The View of Marriage in The Wife of Bath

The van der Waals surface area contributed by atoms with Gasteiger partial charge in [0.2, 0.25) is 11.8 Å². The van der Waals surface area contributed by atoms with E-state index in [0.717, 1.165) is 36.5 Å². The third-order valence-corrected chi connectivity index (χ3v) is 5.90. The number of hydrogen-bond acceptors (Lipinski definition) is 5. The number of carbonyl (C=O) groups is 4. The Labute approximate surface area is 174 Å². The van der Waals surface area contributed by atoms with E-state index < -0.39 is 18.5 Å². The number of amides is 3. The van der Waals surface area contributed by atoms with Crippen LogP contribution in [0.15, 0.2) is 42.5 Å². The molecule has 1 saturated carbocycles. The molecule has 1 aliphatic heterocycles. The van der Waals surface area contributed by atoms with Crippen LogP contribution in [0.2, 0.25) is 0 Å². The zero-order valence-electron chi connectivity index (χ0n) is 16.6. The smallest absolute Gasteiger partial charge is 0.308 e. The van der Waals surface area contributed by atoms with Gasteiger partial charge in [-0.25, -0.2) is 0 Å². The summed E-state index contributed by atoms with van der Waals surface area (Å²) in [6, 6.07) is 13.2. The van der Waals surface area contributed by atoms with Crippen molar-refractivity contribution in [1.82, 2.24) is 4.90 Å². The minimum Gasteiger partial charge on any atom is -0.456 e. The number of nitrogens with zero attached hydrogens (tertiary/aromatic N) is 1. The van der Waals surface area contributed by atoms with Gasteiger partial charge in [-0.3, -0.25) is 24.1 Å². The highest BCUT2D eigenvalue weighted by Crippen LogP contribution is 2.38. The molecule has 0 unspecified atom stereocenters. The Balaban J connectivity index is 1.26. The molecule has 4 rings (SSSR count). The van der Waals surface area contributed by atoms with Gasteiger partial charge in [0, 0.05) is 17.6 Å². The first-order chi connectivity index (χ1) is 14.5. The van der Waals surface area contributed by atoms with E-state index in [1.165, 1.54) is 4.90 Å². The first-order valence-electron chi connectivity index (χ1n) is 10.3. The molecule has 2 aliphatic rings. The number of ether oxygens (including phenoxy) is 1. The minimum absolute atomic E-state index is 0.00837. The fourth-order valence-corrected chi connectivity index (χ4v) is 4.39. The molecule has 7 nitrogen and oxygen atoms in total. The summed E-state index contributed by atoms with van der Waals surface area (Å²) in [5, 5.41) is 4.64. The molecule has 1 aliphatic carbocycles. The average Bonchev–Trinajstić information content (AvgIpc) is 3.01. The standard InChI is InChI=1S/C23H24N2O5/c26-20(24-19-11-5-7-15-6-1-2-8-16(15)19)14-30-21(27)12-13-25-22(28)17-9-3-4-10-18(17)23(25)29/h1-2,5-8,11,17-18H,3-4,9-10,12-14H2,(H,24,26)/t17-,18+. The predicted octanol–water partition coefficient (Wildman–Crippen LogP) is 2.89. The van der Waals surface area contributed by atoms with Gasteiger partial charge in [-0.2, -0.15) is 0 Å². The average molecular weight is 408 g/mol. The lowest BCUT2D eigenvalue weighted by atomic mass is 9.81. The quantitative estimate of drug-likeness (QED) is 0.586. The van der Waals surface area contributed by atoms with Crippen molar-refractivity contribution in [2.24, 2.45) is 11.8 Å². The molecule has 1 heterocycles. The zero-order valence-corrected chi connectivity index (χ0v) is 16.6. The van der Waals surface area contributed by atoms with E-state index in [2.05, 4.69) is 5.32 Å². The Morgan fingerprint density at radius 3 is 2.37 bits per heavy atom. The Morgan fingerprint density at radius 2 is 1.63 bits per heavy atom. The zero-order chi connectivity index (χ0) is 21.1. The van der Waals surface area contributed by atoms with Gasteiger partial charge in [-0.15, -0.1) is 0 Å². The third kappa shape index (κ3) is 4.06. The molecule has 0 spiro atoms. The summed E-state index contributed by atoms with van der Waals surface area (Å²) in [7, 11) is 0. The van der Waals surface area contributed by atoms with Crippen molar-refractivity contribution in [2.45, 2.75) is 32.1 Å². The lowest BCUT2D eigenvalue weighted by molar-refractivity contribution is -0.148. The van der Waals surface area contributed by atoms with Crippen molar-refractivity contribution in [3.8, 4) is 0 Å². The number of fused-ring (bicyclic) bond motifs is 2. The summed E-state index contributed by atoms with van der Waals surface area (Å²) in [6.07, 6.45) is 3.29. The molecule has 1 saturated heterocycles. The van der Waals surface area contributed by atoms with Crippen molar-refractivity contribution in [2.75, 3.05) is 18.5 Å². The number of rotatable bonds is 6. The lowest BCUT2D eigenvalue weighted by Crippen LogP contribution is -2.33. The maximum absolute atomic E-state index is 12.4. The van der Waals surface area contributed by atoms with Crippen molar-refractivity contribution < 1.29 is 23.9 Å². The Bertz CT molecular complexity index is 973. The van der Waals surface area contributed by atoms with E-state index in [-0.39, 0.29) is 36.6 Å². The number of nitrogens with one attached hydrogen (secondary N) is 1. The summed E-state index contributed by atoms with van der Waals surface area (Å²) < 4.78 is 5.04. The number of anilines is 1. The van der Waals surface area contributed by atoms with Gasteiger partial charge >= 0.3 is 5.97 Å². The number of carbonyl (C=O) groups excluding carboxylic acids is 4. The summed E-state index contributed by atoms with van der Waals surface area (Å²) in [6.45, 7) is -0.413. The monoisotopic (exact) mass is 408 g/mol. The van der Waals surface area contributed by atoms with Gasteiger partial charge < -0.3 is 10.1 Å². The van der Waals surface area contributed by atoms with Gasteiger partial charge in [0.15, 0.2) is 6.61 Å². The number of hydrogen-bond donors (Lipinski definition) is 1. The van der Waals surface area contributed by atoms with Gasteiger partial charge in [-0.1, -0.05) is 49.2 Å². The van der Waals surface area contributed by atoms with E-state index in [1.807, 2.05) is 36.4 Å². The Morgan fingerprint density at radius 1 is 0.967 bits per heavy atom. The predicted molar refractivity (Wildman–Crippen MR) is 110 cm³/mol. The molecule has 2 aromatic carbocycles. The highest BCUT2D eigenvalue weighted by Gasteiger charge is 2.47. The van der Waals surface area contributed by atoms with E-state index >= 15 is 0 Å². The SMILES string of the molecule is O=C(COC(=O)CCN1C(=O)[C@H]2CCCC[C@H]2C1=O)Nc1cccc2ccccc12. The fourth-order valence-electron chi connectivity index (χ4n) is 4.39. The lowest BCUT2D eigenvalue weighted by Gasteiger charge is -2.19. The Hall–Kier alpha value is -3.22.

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The View of Marriage in The Wife of Bath The Wife of Bath has her own perception of marriage, which Chaucer shows in both the Wife of Bath's Prologue and Tale. Marriage itself was defined by Webster's Dictionary as the state of being married, a wedding ceremony and attendant festivities, or a close union. Marry or married is said to be joined as husband and wife according to law or custom, or to take as husband or wife, says Webster's Dictionary. In both the Prologue and Tale of the Wife of Bath we see the institution of marriage used as control over money and sexual powers. Chaucer's Wife of Bath displays a complete sense of mockery toward marriage as a holy institution. The Prologue and Tale of the Wife of Bath clearly show that the Wife of Bath sees marriage as a woman's dominance over a man. In the Prologue, the Wife of Bath starts to defend her actions of marrying five men. She interprets from scripture: All I know for sure is, God has plainly bidden us to increase and multiply a noble text, and one I understand! And, as I'm well aware, He said my husband must leave father and mother, cleave to me. But, as to number, did He specify? He named no figure, neither two nor eight why should folk talk of it as a disgrace? (219-20) She uses her marriages as a sort of fulfillment of God's word. Using two specific examples from scripture she explains why her marriages are justifiable by God: For then, says the Apostle Paul, I'm free to wed, in God's name, where it pleases me. He says to be married is no sin, better it is to marry than to burn. I know that Abraham was a holy... ... middle of paper ... ...Bath wanted to have dominance over all males that is what she shows in her own life, the Prologue, as well as in her Tale. The queen in the tale has the power to let her husband behead the knight. The Wife of Bath herself held sexual deeds over her husbands in exchange for money. She held power over their property and money. The women of this story are portrayed as opposites of the way women were supposed to act in those times. These woman were independent although still able to be put into their place by their husband. There is always an alternative motive, which is the woman receives what she wants in the end. The Wife of Bath is not a picture of chastity but she proves that there is nothing wrong with marrying more than once because she waited for each to die before remarrying and in the bible the men say that it is all right by the Lord to marry.

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